Our last post highlighted the end-of-the-month release of the long-awaited generic version of Lipitor, the most popular cholesterol-lowering drug in America. Brand-name Lipitor, manufactured by drug giant Pfizer, has been one of the key contributors to American’s high drug bills for the past 15 years. A generic version will mean massive savings for some and basic affordability for many.
Last week, however, the New York Times shared that Pfizer (unsurprisingly) wants to block access to that affordable generic. Pfizer is going to offer “large discounts for benefit managers that block the use of generic versions of Lipitor” – “When patients submit a prescription for a generic version of Lipitor, they are to be given Lipitor instead.” So, those covered by the benefit managers who accept the discount will end up paying the same high co-pay, despite the availability of a lower priced drug!
These tactics by the largest drug manufacturer to keep drug prices higher are disappointing but not surprising. After all, in addition to lobbying the U.S. government to prevent safe personal drug importation, it funds programs to scare Americans away from buying its own medication at a lower price from Canada and other countries.
Pfizer’s latest move seems to only affect Americans with health insurance who, under the Pfizer/benefit manager deal, would pay $25 monthly co-pays (instead of $10 per month) – that’s $75 for a three month supply. That’s a stark contrast to Americans without health insurance who can pay $535.00 at a local CVS in New York City. By comparing prices of verified online pharmacies at PharmacyChecker.com, the uninsured may at least knock their monthly brand name Lipitor costs to $85.70.
Fortunately, due to the economics of generic drug competition, generic Lipitor prices will eventually offer great savings to the uninsured and we’ll be keeping you updated as those new products come to market.
Tagged with: brand-name, Cholesterol, co-pays, CVS, generic drugs, health insurance, insured, Lipitor, New York City, New York Times, PBM, Pfizer, pharmacy benefit managers, pharmacychecker.com, uninsured, United States
A new report by the Commonwealth Fund, from their 2010 Biennial Health Insurance Survey, shows that 48 million Americans, ages 19-64, did not fill a prescription due to cost in 2010, up from 29 million in 2001 – a 66% increase. The study includes both insured and uninsured Americans but does not include children and seniors. The study indicates that the recession has greatly exacerbated the national crisis of prescription non-adherence (skipping medications), as nine out of 16 million Americans who have lost their job have also lost their health insurance.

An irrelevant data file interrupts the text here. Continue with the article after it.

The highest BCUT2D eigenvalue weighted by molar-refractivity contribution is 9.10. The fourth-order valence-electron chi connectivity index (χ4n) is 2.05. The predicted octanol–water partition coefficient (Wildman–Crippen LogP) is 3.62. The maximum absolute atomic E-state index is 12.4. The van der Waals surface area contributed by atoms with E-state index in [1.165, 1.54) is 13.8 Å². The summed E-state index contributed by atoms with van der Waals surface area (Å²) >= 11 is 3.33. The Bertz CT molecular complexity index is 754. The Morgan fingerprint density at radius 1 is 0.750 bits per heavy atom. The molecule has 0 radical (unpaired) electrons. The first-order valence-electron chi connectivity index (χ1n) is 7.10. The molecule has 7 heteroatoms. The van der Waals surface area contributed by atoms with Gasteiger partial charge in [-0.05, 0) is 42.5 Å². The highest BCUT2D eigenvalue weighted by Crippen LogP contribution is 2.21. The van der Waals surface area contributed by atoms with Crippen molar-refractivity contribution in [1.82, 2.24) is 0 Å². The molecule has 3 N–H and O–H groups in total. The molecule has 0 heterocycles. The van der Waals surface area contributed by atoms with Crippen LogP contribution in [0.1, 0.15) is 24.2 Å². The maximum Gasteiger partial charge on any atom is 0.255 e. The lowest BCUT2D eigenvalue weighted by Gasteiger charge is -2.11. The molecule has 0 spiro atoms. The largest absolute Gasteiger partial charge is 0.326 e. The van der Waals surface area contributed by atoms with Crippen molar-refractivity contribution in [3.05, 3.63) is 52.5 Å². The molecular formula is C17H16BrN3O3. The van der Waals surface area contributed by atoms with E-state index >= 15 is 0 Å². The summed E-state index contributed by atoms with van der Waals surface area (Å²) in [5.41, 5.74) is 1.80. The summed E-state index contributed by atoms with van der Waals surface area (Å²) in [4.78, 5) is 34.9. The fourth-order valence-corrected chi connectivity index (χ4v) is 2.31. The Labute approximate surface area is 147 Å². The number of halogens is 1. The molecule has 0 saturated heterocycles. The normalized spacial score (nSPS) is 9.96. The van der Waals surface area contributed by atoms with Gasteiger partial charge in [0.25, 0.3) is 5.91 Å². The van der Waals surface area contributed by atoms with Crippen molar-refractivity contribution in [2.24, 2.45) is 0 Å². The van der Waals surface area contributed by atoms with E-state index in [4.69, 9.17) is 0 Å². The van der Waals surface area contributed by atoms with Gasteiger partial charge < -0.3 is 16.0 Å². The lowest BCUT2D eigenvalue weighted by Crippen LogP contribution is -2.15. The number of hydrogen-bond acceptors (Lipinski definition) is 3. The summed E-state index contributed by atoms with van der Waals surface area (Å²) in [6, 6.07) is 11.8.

It is difficult to estimate the sickness and even death that has resulted from so many millions of Americans not taking their prescribed medication due to cost. As evidenced by the new report, the situation is particularly dire for uninsured Americans with chronic medical conditions, as 27 million “skipped doses or did not fill a prescription for their condition because of the cost.” (more…)
Tagged with: Affordable Care Act, Biennial Health Insurance Survey, chronic, Commonwealth Fund, consumer guide, health insurance, Medicare, Medicare Drug Plans, prescription costs, skipping medicine, United States
Just over one year ago we launched this blog with a post called Drug Price S.O.S. – 120 Million Americans Struggle to Afford Medicine. That number came from a 2008 Harvard School of Public Health study showing that 4 in 10 Americans have trouble affording their prescription drugs. Sadly, the situation has gotten worse.
As reported on MSNBC.com and Reuters, new information released by the U.S. Centers for Disease Control and Prevention’s National Center for Health Statistics shows a dramatic increase in the number of American adults who are unable to afford healthcare. From 1997 to 2009 the precentage of Americans not taking their medications due to cost nearly doubled from – increasing from 4.8 to 8.4%. The earlier Harvard study mentioned above shows 40 percent of Americans struggling with costs; that could mean pill splitting, skipping doses, taking alternatives, or simply going without needed medication. The recent government statistics are clear about how many Americans don’t take their medication due to cost: 25 million! [8.4% of 300 million (the U.S. population) = 25 million]. (more…)
Tagged with: brand name drugs, Drug Prices, Harvard, health insurance, MSNBC, Online Pharmacies, personal drug importation, pill splitting, prescription abandonment, prescriptions, recession, Reuters, U.S. Centers for Disease Control and Prevention, United States